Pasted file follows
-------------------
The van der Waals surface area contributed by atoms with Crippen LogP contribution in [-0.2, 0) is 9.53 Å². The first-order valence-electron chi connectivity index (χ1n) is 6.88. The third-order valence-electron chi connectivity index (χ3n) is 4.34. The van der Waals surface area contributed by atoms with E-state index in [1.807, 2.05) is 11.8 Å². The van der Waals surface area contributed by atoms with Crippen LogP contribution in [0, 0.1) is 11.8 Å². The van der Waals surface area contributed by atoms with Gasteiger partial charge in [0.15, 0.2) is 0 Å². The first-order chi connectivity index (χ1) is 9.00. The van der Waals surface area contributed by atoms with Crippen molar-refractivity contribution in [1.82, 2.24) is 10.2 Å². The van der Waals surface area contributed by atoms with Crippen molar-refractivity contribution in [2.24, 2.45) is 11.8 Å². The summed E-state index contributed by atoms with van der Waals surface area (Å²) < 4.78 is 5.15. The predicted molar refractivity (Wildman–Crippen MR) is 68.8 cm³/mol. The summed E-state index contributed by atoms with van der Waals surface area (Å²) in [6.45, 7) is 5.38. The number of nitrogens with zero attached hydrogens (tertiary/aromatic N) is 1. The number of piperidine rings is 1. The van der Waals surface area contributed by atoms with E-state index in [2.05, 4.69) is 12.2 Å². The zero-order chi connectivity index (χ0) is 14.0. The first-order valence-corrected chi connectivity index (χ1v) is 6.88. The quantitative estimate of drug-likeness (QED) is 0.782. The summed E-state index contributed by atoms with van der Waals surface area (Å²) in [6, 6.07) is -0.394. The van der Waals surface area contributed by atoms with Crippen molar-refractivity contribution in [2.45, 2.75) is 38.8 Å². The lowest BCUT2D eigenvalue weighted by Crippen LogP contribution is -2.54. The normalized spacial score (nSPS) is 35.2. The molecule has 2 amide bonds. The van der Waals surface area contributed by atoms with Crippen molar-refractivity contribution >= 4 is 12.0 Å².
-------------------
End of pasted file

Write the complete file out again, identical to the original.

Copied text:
The van der Waals surface area contributed by atoms with Crippen LogP contribution in [-0.2, 0) is 9.53 Å². The first-order valence-electron chi connectivity index (χ1n) is 6.88. The third-order valence-electron chi connectivity index (χ3n) is 4.34. The van der Waals surface area contributed by atoms with E-state index in [1.807, 2.05) is 11.8 Å². The van der Waals surface area contributed by atoms with Crippen LogP contribution in [0, 0.1) is 11.8 Å². The van der Waals surface area contributed by atoms with Gasteiger partial charge in [0.15, 0.2) is 0 Å². The first-order chi connectivity index (χ1) is 9.00. The van der Waals surface area contributed by atoms with Crippen molar-refractivity contribution in [1.82, 2.24) is 10.2 Å². The van der Waals surface area contributed by atoms with Crippen molar-refractivity contribution in [2.24, 2.45) is 11.8 Å². The summed E-state index contributed by atoms with van der Waals surface area (Å²) < 4.78 is 5.15. The predicted molar refractivity (Wildman–Crippen MR) is 68.8 cm³/mol. The summed E-state index contributed by atoms with van der Waals surface area (Å²) in [6.45, 7) is 5.38. The number of nitrogens with zero attached hydrogens (tertiary/aromatic N) is 1. The number of piperidine rings is 1. The van der Waals surface area contributed by atoms with E-state index in [2.05, 4.69) is 12.2 Å². The zero-order chi connectivity index (χ0) is 14.0. The first-order valence-corrected chi connectivity index (χ1v) is 6.88. The quantitative estimate of drug-likeness (QED) is 0.782. The summed E-state index contributed by atoms with van der Waals surface area (Å²) in [6, 6.07) is -0.394. The van der Waals surface area contributed by atoms with Crippen molar-refractivity contribution in [2.45, 2.75) is 38.8 Å². The lowest BCUT2D eigenvalue weighted by Crippen LogP contribution is -2.54. The normalized spacial score (nSPS) is 35.2. The molecule has 2 amide bonds. The van der Waals surface area contributed by atoms with Crippen molar-refractivity contribution >= 4 is 12.0 Å².